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"Test me and treat me"--attitudes to vitamin D deficiency and supplementation: a qualitative study.

Kotta S, Gadhvi D, Jakeways N, Saeed M, Sohanpal R, Hull S, Famakin O, Martineau A, Griffiths C - BMJ Open (2015)

Bottom Line: Medicalised views of vitamin D were prominent, notably from those in favour of supplementation, who talked of "doses", "side effects" and "regular testing." Fortification of food with vitamin D was controversial, with opposing utilitarian (better overall for the majority) and libertarian (freedom to choose) views.Knowledge about vitamin D was limited.Health policy should address the public's need for clear information on sources and effects of vitamin D, including risks and benefits of sun exposure, and take account of divergent views on fortification.

View Article: PubMed Central - PubMed

Affiliation: Centre for Primary Care and Public Health, Asthma UK Centre for Applied Research, Blizard Institute, Queen Mary University of London, London, UK.

No MeSH data available.


Related in: MedlinePlus

Numbers of patients prescribed vitamin D by general practices in the east London boroughs of Hackney, Tower Hamlets and Newham, and all three boroughs together (‘East London and the City’).
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BMJOPEN2014007401F1: Numbers of patients prescribed vitamin D by general practices in the east London boroughs of Hackney, Tower Hamlets and Newham, and all three boroughs together (‘East London and the City’).

Mentions: The last decade has seen an explosion of public interest in vitamin D. Use of vitamin D as a Google search term increased fivefold over the last decade.1 Vitamin D supplements and fortified foods are widely marketed as benefiting health. Widespread testing of vitamin D status and prescribing by health professionals has further fuelled public interest.2 One east London hospital laboratory processed a 10-fold increase in vitamin D test requests (largely from primary care) over a 5-year period from 2006 to 2010, reaching 44 500 per annum (personal communication, Timms P. Vitamin D testing at Homerton Hospital NHS Foundation Trust, 2014). Prescribing of vitamin D preparations has risen dramatically, with eight in every 100 east London patients receiving vitamin D (figure 1).3 In one east London borough (Tower Hamlets), numbers of patients prescribed vitamin D outstripped that for statins, aspirin, and proton pump inhibitors.3


"Test me and treat me"--attitudes to vitamin D deficiency and supplementation: a qualitative study.

Kotta S, Gadhvi D, Jakeways N, Saeed M, Sohanpal R, Hull S, Famakin O, Martineau A, Griffiths C - BMJ Open (2015)

Numbers of patients prescribed vitamin D by general practices in the east London boroughs of Hackney, Tower Hamlets and Newham, and all three boroughs together (‘East London and the City’).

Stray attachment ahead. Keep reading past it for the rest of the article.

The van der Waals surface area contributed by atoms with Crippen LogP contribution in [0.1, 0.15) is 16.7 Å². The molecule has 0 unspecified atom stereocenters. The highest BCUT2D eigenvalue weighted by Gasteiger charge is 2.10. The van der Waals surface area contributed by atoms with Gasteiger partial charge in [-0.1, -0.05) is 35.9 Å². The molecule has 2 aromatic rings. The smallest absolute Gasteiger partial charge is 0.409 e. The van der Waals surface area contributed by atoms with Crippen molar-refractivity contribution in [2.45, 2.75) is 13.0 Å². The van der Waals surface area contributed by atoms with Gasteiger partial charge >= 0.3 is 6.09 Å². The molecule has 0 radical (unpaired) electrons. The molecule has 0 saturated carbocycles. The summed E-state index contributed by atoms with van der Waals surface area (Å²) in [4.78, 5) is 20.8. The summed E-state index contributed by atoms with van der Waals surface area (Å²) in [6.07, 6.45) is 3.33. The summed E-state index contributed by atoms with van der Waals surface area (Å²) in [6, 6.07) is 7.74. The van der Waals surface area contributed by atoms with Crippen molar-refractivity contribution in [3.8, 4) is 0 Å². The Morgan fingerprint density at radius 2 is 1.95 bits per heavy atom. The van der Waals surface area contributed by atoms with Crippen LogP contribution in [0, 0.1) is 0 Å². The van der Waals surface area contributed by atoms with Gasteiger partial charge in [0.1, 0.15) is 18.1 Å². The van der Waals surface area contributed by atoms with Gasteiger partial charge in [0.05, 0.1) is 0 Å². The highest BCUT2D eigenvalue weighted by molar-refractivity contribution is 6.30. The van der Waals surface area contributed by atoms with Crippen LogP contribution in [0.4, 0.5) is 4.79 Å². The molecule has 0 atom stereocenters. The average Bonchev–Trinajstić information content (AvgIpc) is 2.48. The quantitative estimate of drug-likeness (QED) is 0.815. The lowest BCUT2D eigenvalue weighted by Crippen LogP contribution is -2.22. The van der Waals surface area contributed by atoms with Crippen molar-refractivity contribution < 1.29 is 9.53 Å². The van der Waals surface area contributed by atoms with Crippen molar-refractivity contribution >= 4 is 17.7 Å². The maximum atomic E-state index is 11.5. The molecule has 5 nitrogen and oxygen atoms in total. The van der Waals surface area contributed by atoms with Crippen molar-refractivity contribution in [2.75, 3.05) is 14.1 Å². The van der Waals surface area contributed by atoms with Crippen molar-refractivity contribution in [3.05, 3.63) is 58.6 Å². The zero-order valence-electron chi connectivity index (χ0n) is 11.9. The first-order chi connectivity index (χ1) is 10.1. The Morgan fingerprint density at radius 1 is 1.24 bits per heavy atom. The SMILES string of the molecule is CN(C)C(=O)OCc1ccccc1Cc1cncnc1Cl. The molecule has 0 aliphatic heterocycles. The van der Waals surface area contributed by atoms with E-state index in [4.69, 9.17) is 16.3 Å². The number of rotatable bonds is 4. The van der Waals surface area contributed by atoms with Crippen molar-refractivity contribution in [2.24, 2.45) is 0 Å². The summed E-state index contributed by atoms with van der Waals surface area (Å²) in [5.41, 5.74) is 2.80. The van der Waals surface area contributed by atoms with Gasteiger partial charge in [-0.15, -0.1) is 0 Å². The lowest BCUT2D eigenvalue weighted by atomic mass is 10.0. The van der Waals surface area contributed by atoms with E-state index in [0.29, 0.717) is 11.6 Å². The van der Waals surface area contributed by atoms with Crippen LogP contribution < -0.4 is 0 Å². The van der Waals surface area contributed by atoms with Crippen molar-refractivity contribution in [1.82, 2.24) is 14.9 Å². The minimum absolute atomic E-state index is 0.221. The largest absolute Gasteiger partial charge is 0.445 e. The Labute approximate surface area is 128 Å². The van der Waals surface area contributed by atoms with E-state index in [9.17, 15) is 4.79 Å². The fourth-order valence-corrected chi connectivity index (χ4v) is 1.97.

© Copyright Policy - open-access
Related In: Results  -  Collection

License
Show All Figures
getmorefigures.php?uid=PMC4513450&req=5

BMJOPEN2014007401F1: Numbers of patients prescribed vitamin D by general practices in the east London boroughs of Hackney, Tower Hamlets and Newham, and all three boroughs together (‘East London and the City’).
Mentions: The last decade has seen an explosion of public interest in vitamin D. Use of vitamin D as a Google search term increased fivefold over the last decade.1 Vitamin D supplements and fortified foods are widely marketed as benefiting health. Widespread testing of vitamin D status and prescribing by health professionals has further fuelled public interest.2 One east London hospital laboratory processed a 10-fold increase in vitamin D test requests (largely from primary care) over a 5-year period from 2006 to 2010, reaching 44 500 per annum (personal communication, Timms P. Vitamin D testing at Homerton Hospital NHS Foundation Trust, 2014). Prescribing of vitamin D preparations has risen dramatically, with eight in every 100 east London patients receiving vitamin D (figure 1).3 In one east London borough (Tower Hamlets), numbers of patients prescribed vitamin D outstripped that for statins, aspirin, and proton pump inhibitors.3

Bottom Line: Medicalised views of vitamin D were prominent, notably from those in favour of supplementation, who talked of "doses", "side effects" and "regular testing." Fortification of food with vitamin D was controversial, with opposing utilitarian (better overall for the majority) and libertarian (freedom to choose) views.Knowledge about vitamin D was limited.Health policy should address the public's need for clear information on sources and effects of vitamin D, including risks and benefits of sun exposure, and take account of divergent views on fortification.

View Article: PubMed Central - PubMed

Affiliation: Centre for Primary Care and Public Health, Asthma UK Centre for Applied Research, Blizard Institute, Queen Mary University of London, London, UK.

No MeSH data available.


Related in: MedlinePlus